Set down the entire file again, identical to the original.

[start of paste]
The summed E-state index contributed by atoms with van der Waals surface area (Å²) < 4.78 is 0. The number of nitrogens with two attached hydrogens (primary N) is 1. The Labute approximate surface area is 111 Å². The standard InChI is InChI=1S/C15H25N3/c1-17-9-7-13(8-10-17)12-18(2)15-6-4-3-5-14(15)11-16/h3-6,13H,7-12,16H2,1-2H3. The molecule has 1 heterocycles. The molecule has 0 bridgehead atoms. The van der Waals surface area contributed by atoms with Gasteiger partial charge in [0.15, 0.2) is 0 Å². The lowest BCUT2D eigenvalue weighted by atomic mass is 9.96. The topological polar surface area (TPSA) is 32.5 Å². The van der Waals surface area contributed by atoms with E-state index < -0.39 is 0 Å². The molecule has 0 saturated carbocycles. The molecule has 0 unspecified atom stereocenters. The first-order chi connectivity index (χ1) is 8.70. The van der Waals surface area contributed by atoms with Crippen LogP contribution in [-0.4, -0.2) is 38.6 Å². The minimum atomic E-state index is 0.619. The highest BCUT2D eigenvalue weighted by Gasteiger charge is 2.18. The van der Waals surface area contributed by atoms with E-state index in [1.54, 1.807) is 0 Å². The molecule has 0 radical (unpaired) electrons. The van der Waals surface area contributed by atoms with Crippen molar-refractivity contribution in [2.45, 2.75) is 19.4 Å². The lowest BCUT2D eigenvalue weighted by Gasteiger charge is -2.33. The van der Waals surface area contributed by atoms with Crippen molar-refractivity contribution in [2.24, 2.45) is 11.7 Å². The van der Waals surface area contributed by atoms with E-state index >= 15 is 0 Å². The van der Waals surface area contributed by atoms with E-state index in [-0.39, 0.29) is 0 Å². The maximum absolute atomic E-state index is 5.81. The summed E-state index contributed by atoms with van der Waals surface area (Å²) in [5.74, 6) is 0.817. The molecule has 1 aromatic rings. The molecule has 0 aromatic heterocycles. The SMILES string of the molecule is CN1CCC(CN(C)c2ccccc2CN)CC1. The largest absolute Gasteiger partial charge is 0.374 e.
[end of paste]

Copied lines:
The summed E-state index contributed by atoms with van der Waals surface area (Å²) < 4.78 is 0. The number of nitrogens with two attached hydrogens (primary N) is 1. The Labute approximate surface area is 111 Å². The standard InChI is InChI=1S/C15H25N3/c1-17-9-7-13(8-10-17)12-18(2)15-6-4-3-5-14(15)11-16/h3-6,13H,7-12,16H2,1-2H3. The molecule has 1 heterocycles. The molecule has 0 bridgehead atoms. The van der Waals surface area contributed by atoms with Gasteiger partial charge in [0.15, 0.2) is 0 Å². The lowest BCUT2D eigenvalue weighted by atomic mass is 9.96. The topological polar surface area (TPSA) is 32.5 Å². The van der Waals surface area contributed by atoms with E-state index < -0.39 is 0 Å². The molecule has 0 saturated carbocycles. The molecule has 0 unspecified atom stereocenters. The first-order chi connectivity index (χ1) is 8.70. The van der Waals surface area contributed by atoms with Crippen LogP contribution in [-0.4, -0.2) is 38.6 Å². The minimum atomic E-state index is 0.619. The highest BCUT2D eigenvalue weighted by Gasteiger charge is 2.18. The van der Waals surface area contributed by atoms with E-state index in [1.54, 1.807) is 0 Å². The molecule has 0 radical (unpaired) electrons. The van der Waals surface area contributed by atoms with Crippen molar-refractivity contribution in [2.45, 2.75) is 19.4 Å². The lowest BCUT2D eigenvalue weighted by Gasteiger charge is -2.33. The van der Waals surface area contributed by atoms with Crippen molar-refractivity contribution in [2.24, 2.45) is 11.7 Å². The van der Waals surface area contributed by atoms with E-state index >= 15 is 0 Å². The van der Waals surface area contributed by atoms with E-state index in [-0.39, 0.29) is 0 Å². The maximum absolute atomic E-state index is 5.81. The summed E-state index contributed by atoms with van der Waals surface area (Å²) in [5.74, 6) is 0.817. The molecule has 1 aromatic rings. The molecule has 0 aromatic heterocycles. The SMILES string of the molecule is CN1CCC(CN(C)c2ccccc2CN)CC1. The largest absolute Gasteiger partial charge is 0.374 e.